THE Director of the North West Migrants Forum says she is looking forward to seeing progress on a number of issues following meetings with MPs from Sinn Féin and the SDLP.
It has been a busy ten days for the Forum. Friday’s engagements with Colum Eastwood (pictured above centre) and Órfhlaith Begley were flanked by meetings with Minister of State for Northern Ireland Steve Baker and the Equality Commission.
Mr Eastwood and Ms Begley were addressed on several matters, one of them the Common Travel Area (CTA) and how the visa requirements which apply within it hamper free movement for certain sections of Irish society.
North West Migrants Forum Director Lilian Seenoi Barr said, “As part of our campaign on the Common Travel Area we felt it was important that we engage directly with MPs because there are issues that are within the competencies of Westminster.
“We have raised the campaign with all aspects of government and MPs were really the only cohort remaining for us to meet with.”
During Friday’s meetings Úna Boyd and Eliza Browning of the Committee on the Administration of Justice (CAJ) told the MPs of how there has already been positive engagement with the Irish Government on the CTA issue.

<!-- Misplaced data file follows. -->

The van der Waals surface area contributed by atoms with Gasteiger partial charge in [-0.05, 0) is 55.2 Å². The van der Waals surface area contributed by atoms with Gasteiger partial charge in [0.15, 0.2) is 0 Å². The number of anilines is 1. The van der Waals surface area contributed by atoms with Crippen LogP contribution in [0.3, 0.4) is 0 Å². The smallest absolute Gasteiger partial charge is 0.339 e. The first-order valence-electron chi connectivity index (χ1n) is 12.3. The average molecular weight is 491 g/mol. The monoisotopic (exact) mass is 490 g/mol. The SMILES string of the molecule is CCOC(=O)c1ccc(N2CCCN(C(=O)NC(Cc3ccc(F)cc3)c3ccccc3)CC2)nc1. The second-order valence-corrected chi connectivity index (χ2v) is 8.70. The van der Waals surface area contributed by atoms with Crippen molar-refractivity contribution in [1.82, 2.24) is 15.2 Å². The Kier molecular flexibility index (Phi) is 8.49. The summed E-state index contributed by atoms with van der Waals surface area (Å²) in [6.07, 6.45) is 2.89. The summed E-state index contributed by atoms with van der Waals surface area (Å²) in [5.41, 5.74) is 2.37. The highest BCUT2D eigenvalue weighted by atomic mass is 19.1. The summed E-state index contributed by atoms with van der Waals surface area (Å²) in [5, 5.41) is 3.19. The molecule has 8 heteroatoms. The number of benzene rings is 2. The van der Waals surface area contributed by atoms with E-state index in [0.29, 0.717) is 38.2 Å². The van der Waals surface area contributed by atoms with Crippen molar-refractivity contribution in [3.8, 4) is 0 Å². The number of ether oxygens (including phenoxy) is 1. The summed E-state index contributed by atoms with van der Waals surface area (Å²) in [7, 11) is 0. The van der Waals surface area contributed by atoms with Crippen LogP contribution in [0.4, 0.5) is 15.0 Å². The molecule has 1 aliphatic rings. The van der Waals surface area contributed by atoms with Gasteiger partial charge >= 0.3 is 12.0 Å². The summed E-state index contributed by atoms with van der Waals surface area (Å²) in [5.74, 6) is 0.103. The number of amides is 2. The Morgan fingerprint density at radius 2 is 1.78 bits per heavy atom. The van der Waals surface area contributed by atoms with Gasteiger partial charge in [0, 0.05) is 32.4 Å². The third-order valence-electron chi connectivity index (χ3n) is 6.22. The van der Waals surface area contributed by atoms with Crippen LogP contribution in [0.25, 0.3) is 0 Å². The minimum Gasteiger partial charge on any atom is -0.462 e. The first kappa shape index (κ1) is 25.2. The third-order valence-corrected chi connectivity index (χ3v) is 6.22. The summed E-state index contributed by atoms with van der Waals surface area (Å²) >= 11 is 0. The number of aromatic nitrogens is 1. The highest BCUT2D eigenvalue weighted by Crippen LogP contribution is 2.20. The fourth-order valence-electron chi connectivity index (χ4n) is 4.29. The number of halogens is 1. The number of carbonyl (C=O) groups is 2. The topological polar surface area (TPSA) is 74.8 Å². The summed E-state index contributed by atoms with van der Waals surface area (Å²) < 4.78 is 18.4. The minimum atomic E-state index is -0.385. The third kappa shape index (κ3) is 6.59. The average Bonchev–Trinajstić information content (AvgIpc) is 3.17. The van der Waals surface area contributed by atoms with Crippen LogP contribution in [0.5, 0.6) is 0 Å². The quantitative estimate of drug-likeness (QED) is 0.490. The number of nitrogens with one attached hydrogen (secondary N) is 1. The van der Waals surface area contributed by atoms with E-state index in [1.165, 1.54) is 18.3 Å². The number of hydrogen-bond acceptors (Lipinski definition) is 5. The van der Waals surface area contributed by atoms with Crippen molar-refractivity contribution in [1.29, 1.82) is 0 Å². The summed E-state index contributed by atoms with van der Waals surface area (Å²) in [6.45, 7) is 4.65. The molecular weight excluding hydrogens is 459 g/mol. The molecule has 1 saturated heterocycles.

But Ms Boyd and Ms Browning added that racial profiling continues to be a serious concern. The CAJ said there was evidence of non-white travellers being asked to provide identification while travelling across the border when the same request is not made of other individuals.
Colum Eastwood promised that he would raise the matter with his colleagues in Dublin while Ms Begley said she would contact her party TDs in Louth where complaints of racial profiling have emanated from.
Also discussed at length with the MPs was the issue of international students and the challenges they face.
Innocent Ike, who represents international students at Ulster University’s Magee campus, said a lack of affordable accommodation was a huge problem in Derry. He said he knew of one student who had spent thousands of pounds on an Air BnB just so they could continue to study in the city.
Mr Ike also raised the issue of jobs and asked whether it would be feasible for some companies to sponsor overseas learners so they can remain in Northern Ireland once they have graduated.
He also used the meeting to criticise the Conservative Government’s plans to stop international students from bringing their families to the UK. He said it was a “cruel and hostile policy” that should never be implemented.
Hate crime legislation and the Racial Equality Strategy were also discussed at length, with both MPs in agreement that more needs to be done to protect the rights of the North’s growing minority ethnic population.
Mr Eastwood and Ms Begley said that while they could not solve all the problems raised, there were practical things they could do. They both pledged to use their power, where possible, to take matters forward.
Naomi Green is Programmes Manager with the North West Migrants Forum.